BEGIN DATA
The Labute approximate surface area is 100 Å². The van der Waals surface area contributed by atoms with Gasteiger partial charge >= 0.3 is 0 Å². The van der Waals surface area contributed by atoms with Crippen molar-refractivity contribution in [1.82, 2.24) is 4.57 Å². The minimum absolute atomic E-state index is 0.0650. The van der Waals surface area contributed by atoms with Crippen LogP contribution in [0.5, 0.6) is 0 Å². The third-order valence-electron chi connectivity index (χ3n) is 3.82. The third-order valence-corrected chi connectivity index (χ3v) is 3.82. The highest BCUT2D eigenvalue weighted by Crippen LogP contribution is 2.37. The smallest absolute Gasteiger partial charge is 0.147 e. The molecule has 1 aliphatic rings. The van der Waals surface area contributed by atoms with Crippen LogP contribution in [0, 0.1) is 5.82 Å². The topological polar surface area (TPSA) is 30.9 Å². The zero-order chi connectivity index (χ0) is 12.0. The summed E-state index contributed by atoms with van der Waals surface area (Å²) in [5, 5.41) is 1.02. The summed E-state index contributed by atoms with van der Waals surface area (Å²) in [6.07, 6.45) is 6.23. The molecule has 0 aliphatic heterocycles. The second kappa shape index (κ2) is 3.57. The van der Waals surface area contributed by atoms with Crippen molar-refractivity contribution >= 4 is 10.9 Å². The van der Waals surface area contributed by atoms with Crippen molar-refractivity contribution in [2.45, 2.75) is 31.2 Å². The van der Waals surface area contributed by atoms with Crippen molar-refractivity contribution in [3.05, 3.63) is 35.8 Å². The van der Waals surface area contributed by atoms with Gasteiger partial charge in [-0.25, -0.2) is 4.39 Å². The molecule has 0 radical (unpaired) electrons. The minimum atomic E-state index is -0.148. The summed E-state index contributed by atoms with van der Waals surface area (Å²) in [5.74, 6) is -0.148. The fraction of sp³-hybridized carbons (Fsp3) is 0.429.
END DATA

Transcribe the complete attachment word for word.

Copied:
The Labute approximate surface area is 100 Å². The van der Waals surface area contributed by atoms with Gasteiger partial charge >= 0.3 is 0 Å². The van der Waals surface area contributed by atoms with Crippen molar-refractivity contribution in [1.82, 2.24) is 4.57 Å². The minimum absolute atomic E-state index is 0.0650. The van der Waals surface area contributed by atoms with Crippen LogP contribution in [0.5, 0.6) is 0 Å². The third-order valence-electron chi connectivity index (χ3n) is 3.82. The third-order valence-corrected chi connectivity index (χ3v) is 3.82. The highest BCUT2D eigenvalue weighted by Crippen LogP contribution is 2.37. The smallest absolute Gasteiger partial charge is 0.147 e. The molecule has 1 aliphatic rings. The van der Waals surface area contributed by atoms with Crippen LogP contribution in [0, 0.1) is 5.82 Å². The topological polar surface area (TPSA) is 30.9 Å². The zero-order chi connectivity index (χ0) is 12.0. The summed E-state index contributed by atoms with van der Waals surface area (Å²) in [5, 5.41) is 1.02. The summed E-state index contributed by atoms with van der Waals surface area (Å²) in [6.07, 6.45) is 6.23. The molecule has 0 aliphatic heterocycles. The second kappa shape index (κ2) is 3.57. The van der Waals surface area contributed by atoms with Crippen molar-refractivity contribution >= 4 is 10.9 Å². The van der Waals surface area contributed by atoms with Crippen molar-refractivity contribution in [2.45, 2.75) is 31.2 Å². The van der Waals surface area contributed by atoms with Crippen molar-refractivity contribution in [3.05, 3.63) is 35.8 Å². The van der Waals surface area contributed by atoms with Gasteiger partial charge in [-0.25, -0.2) is 4.39 Å². The molecule has 0 radical (unpaired) electrons. The minimum atomic E-state index is -0.148. The summed E-state index contributed by atoms with van der Waals surface area (Å²) in [5.74, 6) is -0.148. The fraction of sp³-hybridized carbons (Fsp3) is 0.429.